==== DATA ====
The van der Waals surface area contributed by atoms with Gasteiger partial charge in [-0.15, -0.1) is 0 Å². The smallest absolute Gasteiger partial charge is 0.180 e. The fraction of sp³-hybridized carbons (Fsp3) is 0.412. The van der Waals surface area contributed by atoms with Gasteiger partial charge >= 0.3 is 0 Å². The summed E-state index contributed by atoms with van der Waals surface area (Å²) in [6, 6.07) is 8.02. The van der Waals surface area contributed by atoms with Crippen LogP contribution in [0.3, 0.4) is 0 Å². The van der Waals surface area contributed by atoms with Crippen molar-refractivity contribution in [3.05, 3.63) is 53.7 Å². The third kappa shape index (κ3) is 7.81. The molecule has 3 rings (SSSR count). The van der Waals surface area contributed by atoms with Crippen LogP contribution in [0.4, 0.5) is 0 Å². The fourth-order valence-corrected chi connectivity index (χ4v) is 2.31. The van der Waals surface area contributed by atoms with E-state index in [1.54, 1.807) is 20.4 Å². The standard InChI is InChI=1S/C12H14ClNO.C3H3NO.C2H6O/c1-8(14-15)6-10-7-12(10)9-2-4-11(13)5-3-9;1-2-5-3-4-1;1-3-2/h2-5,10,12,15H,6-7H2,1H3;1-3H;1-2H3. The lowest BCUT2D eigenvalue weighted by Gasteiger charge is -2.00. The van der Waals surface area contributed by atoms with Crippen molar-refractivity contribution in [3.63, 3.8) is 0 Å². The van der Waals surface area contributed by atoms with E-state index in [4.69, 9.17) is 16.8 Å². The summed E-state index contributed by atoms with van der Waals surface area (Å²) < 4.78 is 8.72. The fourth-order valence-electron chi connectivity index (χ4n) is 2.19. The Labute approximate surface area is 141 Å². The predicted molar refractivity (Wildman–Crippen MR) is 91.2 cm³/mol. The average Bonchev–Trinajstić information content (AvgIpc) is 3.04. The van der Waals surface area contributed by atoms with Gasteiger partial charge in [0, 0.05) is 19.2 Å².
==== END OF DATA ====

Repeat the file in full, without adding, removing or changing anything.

The van der Waals surface area contributed by atoms with Gasteiger partial charge in [-0.15, -0.1) is 0 Å². The smallest absolute Gasteiger partial charge is 0.180 e. The fraction of sp³-hybridized carbons (Fsp3) is 0.412. The van der Waals surface area contributed by atoms with Gasteiger partial charge >= 0.3 is 0 Å². The summed E-state index contributed by atoms with van der Waals surface area (Å²) in [6, 6.07) is 8.02. The van der Waals surface area contributed by atoms with Crippen LogP contribution in [0.3, 0.4) is 0 Å². The van der Waals surface area contributed by atoms with Crippen molar-refractivity contribution in [3.05, 3.63) is 53.7 Å². The third kappa shape index (κ3) is 7.81. The molecule has 3 rings (SSSR count). The van der Waals surface area contributed by atoms with Crippen LogP contribution in [0.4, 0.5) is 0 Å². The fourth-order valence-corrected chi connectivity index (χ4v) is 2.31. The van der Waals surface area contributed by atoms with E-state index in [1.54, 1.807) is 20.4 Å². The standard InChI is InChI=1S/C12H14ClNO.C3H3NO.C2H6O/c1-8(14-15)6-10-7-12(10)9-2-4-11(13)5-3-9;1-2-5-3-4-1;1-3-2/h2-5,10,12,15H,6-7H2,1H3;1-3H;1-2H3. The lowest BCUT2D eigenvalue weighted by Gasteiger charge is -2.00. The van der Waals surface area contributed by atoms with Crippen molar-refractivity contribution in [3.63, 3.8) is 0 Å². The van der Waals surface area contributed by atoms with E-state index in [4.69, 9.17) is 16.8 Å². The summed E-state index contributed by atoms with van der Waals surface area (Å²) < 4.78 is 8.72. The fourth-order valence-electron chi connectivity index (χ4n) is 2.19. The Labute approximate surface area is 141 Å². The predicted molar refractivity (Wildman–Crippen MR) is 91.2 cm³/mol. The average Bonchev–Trinajstić information content (AvgIpc) is 3.04. The van der Waals surface area contributed by atoms with Gasteiger partial charge in [0, 0.05) is 19.2 Å².